Thursday, October 14, 2010

India-Australia classic lifts the shadow

Test cricket is alive and well and lets thank India and Australia. These two teams, no matter what the rankings say, or where they play, have developed an extraordinary competitive chemistry that takes the highest form of the game to the highest plane.

Uncannily, when the shadow of corruption looms darkly over the game, it seems to fall on these sides to bring light again. In 2001 they delivered one of the greatest Test series of all, after cricket's foundations had been jolted by the match-fixing scandal. The spot-fixing allegations were relatively less damaging, so suitably, they restricted themselves to one great Test this time. Notwithstanding the wretched saga of the IPL, which rumbles on, the Border-Gavaskar Trophy managed to put cricket on the front pages for the right reasons once again.

Australia aren't the team they used to be, and it will be long before they can elicit awe again, but it must not be forgotten that they came within inches, literally, of winning the first Test. The Indian batting had far more class, and their bowling more experience and nous, but despite the 2-0 margin Australia were not rolled over. Even in Bangalore, where India ended up jogging to a win, Australia weren't out of the game until the second hour of the final day.

The Mohali Test will be impossible to better, but in its own way, Bangalore produced a multi-layered and satisfying game. And most satisfyingly, it was played before stands vibrating with passion and enthusiasm. It was a largely partisan and raucous crowd, and a few of them shamed themselves by booing the Australians on the opening day, but sitting in the stands it was also easy to find those who were knowledgeable and appreciative of the unique appeal of Test cricket.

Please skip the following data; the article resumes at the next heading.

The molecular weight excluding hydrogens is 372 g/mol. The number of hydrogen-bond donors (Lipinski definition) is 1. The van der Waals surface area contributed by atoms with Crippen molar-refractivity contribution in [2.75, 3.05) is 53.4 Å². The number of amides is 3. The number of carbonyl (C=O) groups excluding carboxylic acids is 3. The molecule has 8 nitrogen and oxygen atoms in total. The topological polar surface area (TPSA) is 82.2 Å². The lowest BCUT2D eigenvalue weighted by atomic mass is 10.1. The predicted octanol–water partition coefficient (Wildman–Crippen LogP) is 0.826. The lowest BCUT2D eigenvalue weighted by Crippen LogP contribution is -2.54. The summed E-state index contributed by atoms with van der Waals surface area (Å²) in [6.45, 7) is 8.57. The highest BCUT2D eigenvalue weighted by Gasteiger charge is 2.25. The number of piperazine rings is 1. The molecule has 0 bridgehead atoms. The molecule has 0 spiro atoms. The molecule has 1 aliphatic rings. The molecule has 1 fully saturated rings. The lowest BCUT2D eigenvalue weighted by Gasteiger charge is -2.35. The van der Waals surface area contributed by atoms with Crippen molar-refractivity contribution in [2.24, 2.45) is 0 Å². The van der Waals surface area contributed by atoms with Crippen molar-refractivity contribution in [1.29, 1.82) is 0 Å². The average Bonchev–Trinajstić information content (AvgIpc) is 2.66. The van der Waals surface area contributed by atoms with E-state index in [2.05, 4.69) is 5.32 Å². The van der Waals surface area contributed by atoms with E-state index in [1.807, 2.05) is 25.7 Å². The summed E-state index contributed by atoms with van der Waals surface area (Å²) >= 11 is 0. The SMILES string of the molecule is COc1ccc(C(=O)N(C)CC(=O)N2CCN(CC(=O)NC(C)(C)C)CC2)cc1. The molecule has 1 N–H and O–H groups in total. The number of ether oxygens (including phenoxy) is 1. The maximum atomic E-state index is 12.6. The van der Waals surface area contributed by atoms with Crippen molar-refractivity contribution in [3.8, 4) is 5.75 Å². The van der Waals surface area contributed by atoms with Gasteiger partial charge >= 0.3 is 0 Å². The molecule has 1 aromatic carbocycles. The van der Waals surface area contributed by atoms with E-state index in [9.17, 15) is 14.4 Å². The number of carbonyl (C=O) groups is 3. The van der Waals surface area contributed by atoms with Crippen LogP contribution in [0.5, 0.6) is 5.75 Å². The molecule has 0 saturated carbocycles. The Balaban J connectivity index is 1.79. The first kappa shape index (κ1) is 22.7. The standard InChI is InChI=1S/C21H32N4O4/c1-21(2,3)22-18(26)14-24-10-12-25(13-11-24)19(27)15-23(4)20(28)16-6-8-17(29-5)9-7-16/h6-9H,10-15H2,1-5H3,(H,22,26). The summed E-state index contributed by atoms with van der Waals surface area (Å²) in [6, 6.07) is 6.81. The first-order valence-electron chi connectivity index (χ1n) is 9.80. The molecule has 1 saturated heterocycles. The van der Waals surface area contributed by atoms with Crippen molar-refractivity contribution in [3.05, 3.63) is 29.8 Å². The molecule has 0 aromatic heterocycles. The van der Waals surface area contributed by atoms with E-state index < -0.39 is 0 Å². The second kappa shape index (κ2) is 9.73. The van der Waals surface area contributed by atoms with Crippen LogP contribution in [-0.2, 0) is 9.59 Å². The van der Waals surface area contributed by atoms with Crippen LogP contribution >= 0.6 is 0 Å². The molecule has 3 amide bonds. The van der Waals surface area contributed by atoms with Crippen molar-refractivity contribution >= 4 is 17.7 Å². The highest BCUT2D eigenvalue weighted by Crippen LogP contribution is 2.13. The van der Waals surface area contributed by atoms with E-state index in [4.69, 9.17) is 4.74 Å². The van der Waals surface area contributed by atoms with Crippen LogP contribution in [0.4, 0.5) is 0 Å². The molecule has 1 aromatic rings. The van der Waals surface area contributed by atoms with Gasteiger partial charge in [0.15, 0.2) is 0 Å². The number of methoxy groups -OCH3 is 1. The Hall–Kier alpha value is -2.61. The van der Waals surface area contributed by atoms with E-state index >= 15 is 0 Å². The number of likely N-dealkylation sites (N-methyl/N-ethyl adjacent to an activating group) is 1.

In the row ahead of us sat a gentleman who spoke of the days when the great Indian spinners, and then Sunil Gavaskar and GR Viswanath, sustained his love for the game. He had travelled from Chennai and was spending five days in a guest house in Bangalore to watch the game. He applauded the Australians and appreciated the judgement of the umpire who ruled a close lbw decision in favour of an Australian batsman, but the sight of Sachin Tendulkar brought out the child in him. His whistling was one the highlights of the day. It was piercing and energetic, but the joyousness of it was striking. It was infectious.

There were many like him, and they went home rewarded, not merely by an Indian victory or a virtuoso performance from their adored hero, but by a game that stayed alive and full of possibilities for the most part.

The worry about dwindling crowds for Test cricket is legitimate and justifiable. But it is sometimes overstated and some of the suggested remedies are based on unsound assumptions. Sections of the print media have begun to realise the folly of trying to compete with the immediacy and visceral appeal of television. The sensuous and contemplative aspects of Test cricket are what appeal to its followers. It is true that it has gained from the energy and vitality that the players have brought to it from the shorter forms, but it doesn't need to tart itself up to remain attractive.

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